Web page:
European Trade Union Institute, ETUI.

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Labour market reforms in Spain: background summary

Important labour market reforms touching on employment protection legislation, collective bargaining and labour flexibility were passed in 2010, 2011 and 2012. An additional reform of part-time work was passed in 2013. The 2010 and 2011 reforms were introduced by a left-wing government (Socialist Party). The 2012 and 2013 reforms were introduced by a right-wing government (Popular Party). None of these main reforms had the support of the social partners. Indeed, there was a one-day general strike in 2010 and another similar strike in 2012 (March), protesting against the reforms.

Background info

Employment protection

  •  As of 12 February 2012, the minimum compensation for unjustified dismissal was reduced to 33 days of gross salary per year worked with a maximum of 24 months of gross salary. Previously, the minimum amount was 45 days of gross salary per year worked with a maximum of 42 months of gross salary.
  • As of 1 August 2014, severance compensation at the legally mandated amount is tax free up to €180,000.
  • Following the 2012 reform, redundancies based on economic grounds will be prima facie justified when the company has current or foreseen losses or when it can prove a persistent decrease (at least three consecutive quarters) in ordinary revenue or sales, even if it has posted a profit. Labour courts, however, resist the merely mechanical application of these rules.
  • Following the 2012 reform, collective redundancies may be carried out after the consultation period without any administrative authorisation by the labour authority.
  • The statutory redundancy compensation remains at 20 days of gross salary per year worked with a maximum of 12 months of gross salary.
  • The failure to reach an agreement with the employee representatives in collective redundancies procedures no longer prevents the employer from making the redundancies. However, the employer's decision may be challenged by the employee representatives and by the employees themselves before the labour courts, which have full jurisdiction to review the employer’s decision.
  • From 1 January 2015, termination of fixed-term employment contracts for a specific, limited job or service, either because of market circumstances or excessive workload, entails severance compensation of 12 days of gross salary per year worked.
  • Following the 2010 reform, the fixed-term contract for a specific, limited job or service has a maximum duration of three years (a sectoral collective agreement may extend it to a maximum of four years).
  • A new type of employment contract introduced in February, 2012 allows small companies employing fewer than 50 employees to establish a probationary period of 12 months.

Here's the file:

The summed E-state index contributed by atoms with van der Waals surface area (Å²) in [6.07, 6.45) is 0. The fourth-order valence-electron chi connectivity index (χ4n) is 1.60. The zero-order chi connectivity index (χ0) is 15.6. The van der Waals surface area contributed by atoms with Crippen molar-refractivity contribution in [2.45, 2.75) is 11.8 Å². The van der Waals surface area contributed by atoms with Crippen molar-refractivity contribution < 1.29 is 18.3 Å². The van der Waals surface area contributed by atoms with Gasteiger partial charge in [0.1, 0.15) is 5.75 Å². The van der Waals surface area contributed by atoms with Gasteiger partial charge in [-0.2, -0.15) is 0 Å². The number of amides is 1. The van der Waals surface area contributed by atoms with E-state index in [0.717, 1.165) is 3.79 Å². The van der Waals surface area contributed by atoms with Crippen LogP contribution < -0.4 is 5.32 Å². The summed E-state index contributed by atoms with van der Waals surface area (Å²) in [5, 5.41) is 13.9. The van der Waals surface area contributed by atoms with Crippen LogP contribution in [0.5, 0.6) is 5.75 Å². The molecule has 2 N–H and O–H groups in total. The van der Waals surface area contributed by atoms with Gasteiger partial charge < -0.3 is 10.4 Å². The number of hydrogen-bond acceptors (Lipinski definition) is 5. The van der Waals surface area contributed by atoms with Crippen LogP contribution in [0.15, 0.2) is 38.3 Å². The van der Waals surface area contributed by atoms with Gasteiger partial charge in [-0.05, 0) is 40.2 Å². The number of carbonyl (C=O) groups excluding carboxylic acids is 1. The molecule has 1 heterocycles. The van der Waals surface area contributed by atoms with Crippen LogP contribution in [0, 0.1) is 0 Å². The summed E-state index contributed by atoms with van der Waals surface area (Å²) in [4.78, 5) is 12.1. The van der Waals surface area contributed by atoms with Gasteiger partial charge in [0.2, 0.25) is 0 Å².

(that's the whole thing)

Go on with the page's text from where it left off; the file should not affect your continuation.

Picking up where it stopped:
Collective bargaining

  • The amendments approved in 2012 touched three important aspects of the collective bargaining system.
  • First, priority is given to company level collective agreements over sectoral collective agreements on a number of matters, such as salary, hours, time schedules, shift work, etc. In practice, however, there has been no significant increase in collective agreements at company level.
  • Second, for objective reasons, a company may opt out of the applicable collective agreement as long as it reaches an agreement with the employee representatives.In the absence of such an agreement, the dispute may ultimately be resolved by compulsory arbitration.
  • Third, the automatic extension of collective agreements beyond their expiry date – also known as "ultraactividad" – is restricted to only one year, in the absence of an agreement to the contrary. According to the Supreme Court, after that year of extension, if no agreement is reached, the working conditions set by the expired collective agreement become a part of the individual contracts of the employees affected, and can be modified following the procedure of substantial modification of working conditions.

Internal flexibility

  • The amendments approved in 2010 and 2012 had the intention of making internal flexibility measures more attractive than dismissals and termination of temporary contracts. On paper, substantial modification of working conditions are now easier to negotiate with employees and the reasons justifying an eventual unilateral decision made by the employer are probably broader than they used to be.
  • One of the main aspects in which organisational flexibility has been enhanced is working hours. On the one hand, since 2012 a firm may impose irregular distribution of hours over the year, as long they keep within the limit of 10% of total working hours. Firms may go beyond this limit if they reach an agreement with the employee representatives or if the collective agreement so authorises.
  • On the other hand, an important reform of part-time work in December 2013 has dramatically increased the flexibility of this type of employment. As in any other employment contract, the normal or regular hours must be established in the contract, obliging the employer to pay salary for those hours. The special flexibility provided by part-time contracts with at least 10 regular hours per week lies in the possibility of employer and employee individually agreeing on “supplementary hours”: these hours entail worker’s availability on a three-day notice, and the company pays only for the hours actually worked. The maximum number of supplementary hours is a limit of 30% of the regular hours (collective agreements may raise it up to 60%).
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